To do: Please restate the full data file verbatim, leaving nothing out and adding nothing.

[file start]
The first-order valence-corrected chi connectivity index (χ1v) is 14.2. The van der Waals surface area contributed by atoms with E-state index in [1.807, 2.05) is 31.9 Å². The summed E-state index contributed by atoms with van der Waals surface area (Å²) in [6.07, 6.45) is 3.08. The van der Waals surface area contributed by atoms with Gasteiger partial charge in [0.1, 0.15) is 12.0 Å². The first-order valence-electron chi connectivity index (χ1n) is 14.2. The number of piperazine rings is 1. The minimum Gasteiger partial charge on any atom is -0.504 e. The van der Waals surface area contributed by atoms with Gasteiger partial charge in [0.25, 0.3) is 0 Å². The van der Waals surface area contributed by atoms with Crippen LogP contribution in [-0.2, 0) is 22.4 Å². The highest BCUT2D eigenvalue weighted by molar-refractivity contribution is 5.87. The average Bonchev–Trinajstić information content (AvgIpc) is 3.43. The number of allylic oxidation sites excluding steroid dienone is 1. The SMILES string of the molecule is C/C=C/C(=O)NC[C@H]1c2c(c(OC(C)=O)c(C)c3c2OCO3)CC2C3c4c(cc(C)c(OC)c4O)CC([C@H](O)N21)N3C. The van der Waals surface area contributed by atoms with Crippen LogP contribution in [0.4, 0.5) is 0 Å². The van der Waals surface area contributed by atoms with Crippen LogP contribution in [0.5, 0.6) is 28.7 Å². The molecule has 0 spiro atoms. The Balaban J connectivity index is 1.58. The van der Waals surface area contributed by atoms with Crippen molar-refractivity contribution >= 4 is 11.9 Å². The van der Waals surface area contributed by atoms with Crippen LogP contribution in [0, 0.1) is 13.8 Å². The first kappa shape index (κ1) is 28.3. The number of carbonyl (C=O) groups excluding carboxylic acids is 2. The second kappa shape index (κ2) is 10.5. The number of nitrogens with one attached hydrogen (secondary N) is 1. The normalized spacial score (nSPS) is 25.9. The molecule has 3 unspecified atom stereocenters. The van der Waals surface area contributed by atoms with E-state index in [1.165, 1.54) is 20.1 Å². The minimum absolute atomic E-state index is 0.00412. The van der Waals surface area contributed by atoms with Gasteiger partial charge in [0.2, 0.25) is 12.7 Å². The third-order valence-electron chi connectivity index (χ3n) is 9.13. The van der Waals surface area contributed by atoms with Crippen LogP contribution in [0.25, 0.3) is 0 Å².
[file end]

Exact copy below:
The first-order valence-corrected chi connectivity index (χ1v) is 14.2. The van der Waals surface area contributed by atoms with E-state index in [1.807, 2.05) is 31.9 Å². The summed E-state index contributed by atoms with van der Waals surface area (Å²) in [6.07, 6.45) is 3.08. The van der Waals surface area contributed by atoms with Gasteiger partial charge in [0.1, 0.15) is 12.0 Å². The first-order valence-electron chi connectivity index (χ1n) is 14.2. The number of piperazine rings is 1. The minimum Gasteiger partial charge on any atom is -0.504 e. The van der Waals surface area contributed by atoms with Gasteiger partial charge in [0.25, 0.3) is 0 Å². The van der Waals surface area contributed by atoms with Crippen LogP contribution in [-0.2, 0) is 22.4 Å². The highest BCUT2D eigenvalue weighted by molar-refractivity contribution is 5.87. The average Bonchev–Trinajstić information content (AvgIpc) is 3.43. The number of allylic oxidation sites excluding steroid dienone is 1. The SMILES string of the molecule is C/C=C/C(=O)NC[C@H]1c2c(c(OC(C)=O)c(C)c3c2OCO3)CC2C3c4c(cc(C)c(OC)c4O)CC([C@H](O)N21)N3C. The van der Waals surface area contributed by atoms with Crippen LogP contribution in [0.4, 0.5) is 0 Å². The van der Waals surface area contributed by atoms with Crippen LogP contribution in [0.5, 0.6) is 28.7 Å². The molecule has 0 spiro atoms. The Balaban J connectivity index is 1.58. The van der Waals surface area contributed by atoms with Crippen molar-refractivity contribution >= 4 is 11.9 Å². The van der Waals surface area contributed by atoms with Crippen LogP contribution in [0, 0.1) is 13.8 Å². The first kappa shape index (κ1) is 28.3. The number of carbonyl (C=O) groups excluding carboxylic acids is 2. The second kappa shape index (κ2) is 10.5. The number of nitrogens with one attached hydrogen (secondary N) is 1. The normalized spacial score (nSPS) is 25.9. The molecule has 3 unspecified atom stereocenters. The van der Waals surface area contributed by atoms with E-state index in [1.165, 1.54) is 20.1 Å². The minimum absolute atomic E-state index is 0.00412. The van der Waals surface area contributed by atoms with Gasteiger partial charge in [0.2, 0.25) is 12.7 Å². The third-order valence-electron chi connectivity index (χ3n) is 9.13. The van der Waals surface area contributed by atoms with Crippen LogP contribution in [0.25, 0.3) is 0 Å².